First of all I have to admit getting my Bronte’s mixed up.

They were a nineteenth-century literary family, born in the village of Thornton and later associated with the village of Haworth.  The sisters, Charlotte (1816–1855), Emily (1818–1848), and Anne (1820–1849), are well known as poets and novelists. Two other sisters died at a young age as did a brother Patric.

Like many contemporary female writers, they originally published their poems and novels under male pseudonyms: Currer, Ellis, and Acton Bell. Charlotte’s Jane Eyre was the first to know success, while Emily’s Wuthering Heights, Anne’s The Tenant of Wildfell Hall  were later to be accepted as masterpieces of literature.

The three sisters and their brother, Branwell  were very close and during childhood developed their imaginations first through oral storytelling and play set in an intricate imaginary world and then through the writing of increasingly complex stories.

The deaths of first their mother and then of their two older sisters marked them profoundly and influenced their writing, as did the relative isolation in which they were raised.

The ‘Bronte Way’ is a 44mile cross-Pennine route linking various places associated with the lives and works of the Bronte sisters. Starting at Gawthorpe Hall, visited by Charlotte, it goes by the Thursden Valley to Wycoller Hall (Ferndean Manor in the novel Jane Eyre), Ponden Hall [Thrushcross Grange in Emily’s Wuthering Heights] the moors to Top Withins (Earnshaw House in Wuthering Heights), Haworth Parsonage, where the Brontes lived and now a Bronte Museum, the Brontes’ birthplace at Thornton, along the hills west of Bradford to the Spen Valley (Shirley country) before finishing at Oakwell Hall (Fieldhead in the Charlotte’s novel Shirley).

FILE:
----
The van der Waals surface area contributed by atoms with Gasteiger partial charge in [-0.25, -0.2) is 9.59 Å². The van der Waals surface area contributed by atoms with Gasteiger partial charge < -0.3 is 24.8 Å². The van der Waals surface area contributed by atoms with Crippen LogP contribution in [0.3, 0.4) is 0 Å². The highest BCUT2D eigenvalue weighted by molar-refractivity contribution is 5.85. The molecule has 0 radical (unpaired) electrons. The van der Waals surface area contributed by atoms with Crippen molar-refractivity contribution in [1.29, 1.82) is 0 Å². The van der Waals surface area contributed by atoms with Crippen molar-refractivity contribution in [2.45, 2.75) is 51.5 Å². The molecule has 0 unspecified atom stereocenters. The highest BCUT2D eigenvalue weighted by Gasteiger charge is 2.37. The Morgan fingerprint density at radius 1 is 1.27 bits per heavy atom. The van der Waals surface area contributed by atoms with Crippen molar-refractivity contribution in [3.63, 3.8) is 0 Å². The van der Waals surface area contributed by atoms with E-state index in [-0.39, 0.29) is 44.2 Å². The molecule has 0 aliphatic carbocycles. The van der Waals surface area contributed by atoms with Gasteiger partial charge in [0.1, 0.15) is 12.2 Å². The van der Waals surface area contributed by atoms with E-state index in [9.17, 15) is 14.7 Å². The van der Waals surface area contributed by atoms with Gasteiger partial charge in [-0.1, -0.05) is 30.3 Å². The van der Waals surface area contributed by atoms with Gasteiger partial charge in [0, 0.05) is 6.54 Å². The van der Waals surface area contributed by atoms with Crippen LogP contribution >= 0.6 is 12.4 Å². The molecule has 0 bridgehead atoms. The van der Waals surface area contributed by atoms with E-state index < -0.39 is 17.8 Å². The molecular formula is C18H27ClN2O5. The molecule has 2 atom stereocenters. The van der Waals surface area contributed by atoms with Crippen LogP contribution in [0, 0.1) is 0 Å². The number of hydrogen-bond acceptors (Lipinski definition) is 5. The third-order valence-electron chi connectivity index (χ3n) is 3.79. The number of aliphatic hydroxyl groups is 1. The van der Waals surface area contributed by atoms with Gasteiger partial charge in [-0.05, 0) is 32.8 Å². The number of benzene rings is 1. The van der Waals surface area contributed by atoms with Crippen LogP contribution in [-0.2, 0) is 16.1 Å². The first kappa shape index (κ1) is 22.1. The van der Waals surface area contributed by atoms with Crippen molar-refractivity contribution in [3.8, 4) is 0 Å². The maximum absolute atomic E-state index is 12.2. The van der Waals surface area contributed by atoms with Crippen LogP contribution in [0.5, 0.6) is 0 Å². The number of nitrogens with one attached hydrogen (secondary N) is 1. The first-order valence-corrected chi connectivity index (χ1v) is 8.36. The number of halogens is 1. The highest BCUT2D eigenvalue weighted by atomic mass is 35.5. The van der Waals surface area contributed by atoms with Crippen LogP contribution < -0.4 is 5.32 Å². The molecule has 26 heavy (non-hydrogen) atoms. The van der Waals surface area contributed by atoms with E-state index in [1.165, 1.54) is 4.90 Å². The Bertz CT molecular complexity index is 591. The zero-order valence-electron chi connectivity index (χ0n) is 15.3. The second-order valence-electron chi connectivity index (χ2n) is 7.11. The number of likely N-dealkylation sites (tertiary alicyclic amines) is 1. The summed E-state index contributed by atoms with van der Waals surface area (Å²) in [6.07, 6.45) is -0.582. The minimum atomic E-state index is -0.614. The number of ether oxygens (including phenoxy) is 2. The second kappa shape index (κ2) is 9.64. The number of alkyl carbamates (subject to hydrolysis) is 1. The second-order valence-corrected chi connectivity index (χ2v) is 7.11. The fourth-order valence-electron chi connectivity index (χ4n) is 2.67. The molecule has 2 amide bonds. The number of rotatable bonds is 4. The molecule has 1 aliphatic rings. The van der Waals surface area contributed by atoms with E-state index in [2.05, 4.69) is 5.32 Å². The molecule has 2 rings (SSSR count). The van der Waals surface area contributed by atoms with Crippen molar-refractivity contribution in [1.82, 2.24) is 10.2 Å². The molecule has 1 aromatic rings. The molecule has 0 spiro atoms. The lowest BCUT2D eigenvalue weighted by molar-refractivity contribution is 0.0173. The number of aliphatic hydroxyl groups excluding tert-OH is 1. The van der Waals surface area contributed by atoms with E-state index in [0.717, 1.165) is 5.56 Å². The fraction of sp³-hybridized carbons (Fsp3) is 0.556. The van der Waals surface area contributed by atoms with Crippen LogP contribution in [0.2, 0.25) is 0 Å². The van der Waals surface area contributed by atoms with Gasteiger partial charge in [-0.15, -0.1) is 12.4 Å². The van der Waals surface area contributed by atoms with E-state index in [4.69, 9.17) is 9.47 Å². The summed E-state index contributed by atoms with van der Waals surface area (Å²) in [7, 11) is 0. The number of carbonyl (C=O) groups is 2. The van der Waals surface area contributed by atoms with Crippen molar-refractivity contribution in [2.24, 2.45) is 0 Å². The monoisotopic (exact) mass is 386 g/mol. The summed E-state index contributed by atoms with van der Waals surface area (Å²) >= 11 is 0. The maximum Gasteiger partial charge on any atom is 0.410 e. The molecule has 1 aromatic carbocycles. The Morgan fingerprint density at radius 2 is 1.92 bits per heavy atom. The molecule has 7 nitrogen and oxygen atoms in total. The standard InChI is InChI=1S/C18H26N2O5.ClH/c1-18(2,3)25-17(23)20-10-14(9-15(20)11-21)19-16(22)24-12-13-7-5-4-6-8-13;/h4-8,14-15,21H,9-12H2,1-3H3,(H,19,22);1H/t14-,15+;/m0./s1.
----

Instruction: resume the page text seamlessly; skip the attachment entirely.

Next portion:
You will be familiar with Sir Hugh from my previous posts, I should really have a tag to my walking companions. Well he has recently had his second knee replaced or whatever. He managed to walk thousands of miles on his first knee replacement much to the credit, amazement and interest of his orthopedic surgeon. He is keen to field test the latest operation so we have arranged a few short days walking on The Bronte Way. He has connections to the Yorkshire end of the walk so was keen to explore the route.

Sir Hugh’s new ‘new knee’

Guide books of the way are out of print but the route is marked on the OS maps so we should be OK.



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